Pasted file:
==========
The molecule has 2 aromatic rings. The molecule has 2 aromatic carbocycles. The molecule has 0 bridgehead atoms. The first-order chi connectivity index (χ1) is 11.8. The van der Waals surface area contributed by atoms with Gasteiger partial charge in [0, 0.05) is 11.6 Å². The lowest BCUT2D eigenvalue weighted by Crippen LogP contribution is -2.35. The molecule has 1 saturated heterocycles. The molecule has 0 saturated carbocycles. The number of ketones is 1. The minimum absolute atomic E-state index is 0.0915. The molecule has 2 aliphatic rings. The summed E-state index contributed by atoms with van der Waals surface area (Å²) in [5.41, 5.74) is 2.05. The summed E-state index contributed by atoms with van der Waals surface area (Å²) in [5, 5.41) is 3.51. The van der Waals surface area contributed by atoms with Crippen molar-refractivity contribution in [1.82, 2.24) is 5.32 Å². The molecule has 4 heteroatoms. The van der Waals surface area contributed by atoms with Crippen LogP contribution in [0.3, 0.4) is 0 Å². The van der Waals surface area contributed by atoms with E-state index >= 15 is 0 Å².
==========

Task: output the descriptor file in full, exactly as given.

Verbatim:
The molecule has 2 aromatic rings. The molecule has 2 aromatic carbocycles. The molecule has 0 bridgehead atoms. The first-order chi connectivity index (χ1) is 11.8. The van der Waals surface area contributed by atoms with Gasteiger partial charge in [0, 0.05) is 11.6 Å². The lowest BCUT2D eigenvalue weighted by Crippen LogP contribution is -2.35. The molecule has 1 saturated heterocycles. The molecule has 0 saturated carbocycles. The number of ketones is 1. The minimum absolute atomic E-state index is 0.0915. The molecule has 2 aliphatic rings. The summed E-state index contributed by atoms with van der Waals surface area (Å²) in [5.41, 5.74) is 2.05. The summed E-state index contributed by atoms with van der Waals surface area (Å²) in [5, 5.41) is 3.51. The van der Waals surface area contributed by atoms with Crippen molar-refractivity contribution in [1.82, 2.24) is 5.32 Å². The molecule has 4 heteroatoms. The van der Waals surface area contributed by atoms with Crippen LogP contribution in [0.3, 0.4) is 0 Å². The van der Waals surface area contributed by atoms with E-state index >= 15 is 0 Å².